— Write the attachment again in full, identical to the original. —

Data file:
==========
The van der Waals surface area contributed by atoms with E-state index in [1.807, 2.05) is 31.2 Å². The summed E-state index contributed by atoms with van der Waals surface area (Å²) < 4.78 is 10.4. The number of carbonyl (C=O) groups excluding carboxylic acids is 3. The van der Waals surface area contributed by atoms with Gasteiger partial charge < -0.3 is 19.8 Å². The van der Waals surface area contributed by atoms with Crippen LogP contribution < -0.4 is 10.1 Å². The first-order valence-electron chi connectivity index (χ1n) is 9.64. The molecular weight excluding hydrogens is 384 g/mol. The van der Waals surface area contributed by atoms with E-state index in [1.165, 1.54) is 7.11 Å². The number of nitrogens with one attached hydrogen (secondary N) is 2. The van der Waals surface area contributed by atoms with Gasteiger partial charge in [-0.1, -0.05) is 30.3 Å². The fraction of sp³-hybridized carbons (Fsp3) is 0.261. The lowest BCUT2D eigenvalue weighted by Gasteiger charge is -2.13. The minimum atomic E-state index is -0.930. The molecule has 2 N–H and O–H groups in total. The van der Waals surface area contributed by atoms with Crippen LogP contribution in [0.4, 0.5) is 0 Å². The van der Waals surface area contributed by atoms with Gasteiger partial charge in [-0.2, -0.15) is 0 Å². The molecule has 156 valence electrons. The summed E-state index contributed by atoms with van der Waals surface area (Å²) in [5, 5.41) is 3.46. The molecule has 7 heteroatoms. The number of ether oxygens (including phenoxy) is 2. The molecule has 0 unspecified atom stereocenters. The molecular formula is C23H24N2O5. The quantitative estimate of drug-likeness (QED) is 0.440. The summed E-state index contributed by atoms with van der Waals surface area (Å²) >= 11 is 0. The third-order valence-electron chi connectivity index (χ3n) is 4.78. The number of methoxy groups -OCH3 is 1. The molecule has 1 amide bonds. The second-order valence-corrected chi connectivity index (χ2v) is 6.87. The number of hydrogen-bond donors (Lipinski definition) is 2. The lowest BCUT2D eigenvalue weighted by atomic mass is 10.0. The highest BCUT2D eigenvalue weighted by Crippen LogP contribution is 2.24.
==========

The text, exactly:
The van der Waals surface area contributed by atoms with E-state index in [1.807, 2.05) is 31.2 Å². The summed E-state index contributed by atoms with van der Waals surface area (Å²) < 4.78 is 10.4. The number of carbonyl (C=O) groups excluding carboxylic acids is 3. The van der Waals surface area contributed by atoms with Gasteiger partial charge < -0.3 is 19.8 Å². The van der Waals surface area contributed by atoms with Crippen LogP contribution < -0.4 is 10.1 Å². The first-order valence-electron chi connectivity index (χ1n) is 9.64. The molecular weight excluding hydrogens is 384 g/mol. The van der Waals surface area contributed by atoms with E-state index in [1.165, 1.54) is 7.11 Å². The number of nitrogens with one attached hydrogen (secondary N) is 2. The van der Waals surface area contributed by atoms with Gasteiger partial charge in [-0.1, -0.05) is 30.3 Å². The fraction of sp³-hybridized carbons (Fsp3) is 0.261. The lowest BCUT2D eigenvalue weighted by Gasteiger charge is -2.13. The minimum atomic E-state index is -0.930. The molecule has 2 N–H and O–H groups in total. The van der Waals surface area contributed by atoms with Crippen LogP contribution in [0.4, 0.5) is 0 Å². The van der Waals surface area contributed by atoms with Gasteiger partial charge in [-0.2, -0.15) is 0 Å². The molecule has 156 valence electrons. The summed E-state index contributed by atoms with van der Waals surface area (Å²) in [5, 5.41) is 3.46. The molecule has 7 heteroatoms. The number of ether oxygens (including phenoxy) is 2. The molecule has 0 unspecified atom stereocenters. The molecular formula is C23H24N2O5. The quantitative estimate of drug-likeness (QED) is 0.440. The summed E-state index contributed by atoms with van der Waals surface area (Å²) >= 11 is 0. The third-order valence-electron chi connectivity index (χ3n) is 4.78. The number of methoxy groups -OCH3 is 1. The molecule has 1 amide bonds. The second-order valence-corrected chi connectivity index (χ2v) is 6.87. The number of hydrogen-bond donors (Lipinski definition) is 2. The lowest BCUT2D eigenvalue weighted by atomic mass is 10.0. The highest BCUT2D eigenvalue weighted by Crippen LogP contribution is 2.24.